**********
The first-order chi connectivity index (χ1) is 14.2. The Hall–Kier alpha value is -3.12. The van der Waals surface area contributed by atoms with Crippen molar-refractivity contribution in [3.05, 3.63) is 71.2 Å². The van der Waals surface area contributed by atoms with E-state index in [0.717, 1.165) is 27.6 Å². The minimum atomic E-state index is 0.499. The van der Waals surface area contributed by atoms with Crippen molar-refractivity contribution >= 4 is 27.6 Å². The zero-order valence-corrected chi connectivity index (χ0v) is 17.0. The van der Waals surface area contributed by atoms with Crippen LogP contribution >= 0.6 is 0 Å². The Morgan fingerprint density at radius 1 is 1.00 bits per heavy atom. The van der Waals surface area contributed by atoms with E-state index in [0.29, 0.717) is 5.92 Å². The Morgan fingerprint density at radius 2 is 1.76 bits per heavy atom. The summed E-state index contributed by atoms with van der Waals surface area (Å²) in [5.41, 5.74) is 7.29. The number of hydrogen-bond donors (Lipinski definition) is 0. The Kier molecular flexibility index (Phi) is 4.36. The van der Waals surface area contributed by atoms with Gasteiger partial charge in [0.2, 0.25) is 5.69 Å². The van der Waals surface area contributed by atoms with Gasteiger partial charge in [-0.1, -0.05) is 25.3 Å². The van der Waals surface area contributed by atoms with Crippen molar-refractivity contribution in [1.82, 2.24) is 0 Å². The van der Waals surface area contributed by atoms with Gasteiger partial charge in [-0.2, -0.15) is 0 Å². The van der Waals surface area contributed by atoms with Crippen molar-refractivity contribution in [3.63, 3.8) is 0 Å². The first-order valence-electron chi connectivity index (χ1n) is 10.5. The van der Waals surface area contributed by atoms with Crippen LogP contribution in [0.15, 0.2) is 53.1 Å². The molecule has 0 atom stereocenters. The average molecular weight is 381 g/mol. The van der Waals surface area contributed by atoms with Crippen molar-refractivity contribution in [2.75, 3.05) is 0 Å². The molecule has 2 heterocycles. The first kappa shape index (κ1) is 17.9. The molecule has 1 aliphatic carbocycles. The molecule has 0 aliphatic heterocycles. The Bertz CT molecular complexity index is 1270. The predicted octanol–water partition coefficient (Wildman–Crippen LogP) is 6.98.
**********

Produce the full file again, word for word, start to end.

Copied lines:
The first-order chi connectivity index (χ1) is 14.2. The Hall–Kier alpha value is -3.12. The van der Waals surface area contributed by atoms with Crippen molar-refractivity contribution in [3.05, 3.63) is 71.2 Å². The van der Waals surface area contributed by atoms with E-state index in [0.717, 1.165) is 27.6 Å². The minimum atomic E-state index is 0.499. The van der Waals surface area contributed by atoms with Crippen molar-refractivity contribution >= 4 is 27.6 Å². The zero-order valence-corrected chi connectivity index (χ0v) is 17.0. The van der Waals surface area contributed by atoms with Crippen LogP contribution >= 0.6 is 0 Å². The Morgan fingerprint density at radius 1 is 1.00 bits per heavy atom. The van der Waals surface area contributed by atoms with E-state index in [0.29, 0.717) is 5.92 Å². The Morgan fingerprint density at radius 2 is 1.76 bits per heavy atom. The summed E-state index contributed by atoms with van der Waals surface area (Å²) in [5.41, 5.74) is 7.29. The number of hydrogen-bond donors (Lipinski definition) is 0. The Kier molecular flexibility index (Phi) is 4.36. The van der Waals surface area contributed by atoms with Gasteiger partial charge in [0.2, 0.25) is 5.69 Å². The van der Waals surface area contributed by atoms with Gasteiger partial charge in [-0.1, -0.05) is 25.3 Å². The van der Waals surface area contributed by atoms with Crippen molar-refractivity contribution in [1.82, 2.24) is 0 Å². The van der Waals surface area contributed by atoms with Gasteiger partial charge in [-0.2, -0.15) is 0 Å². The van der Waals surface area contributed by atoms with Crippen molar-refractivity contribution in [3.63, 3.8) is 0 Å². The first-order valence-electron chi connectivity index (χ1n) is 10.5. The van der Waals surface area contributed by atoms with Crippen LogP contribution in [0.15, 0.2) is 53.1 Å². The molecule has 0 atom stereocenters. The average molecular weight is 381 g/mol. The van der Waals surface area contributed by atoms with Crippen molar-refractivity contribution in [2.75, 3.05) is 0 Å². The molecule has 2 heterocycles. The first kappa shape index (κ1) is 17.9. The molecule has 1 aliphatic carbocycles. The molecule has 0 aliphatic heterocycles. The Bertz CT molecular complexity index is 1270. The predicted octanol–water partition coefficient (Wildman–Crippen LogP) is 6.98.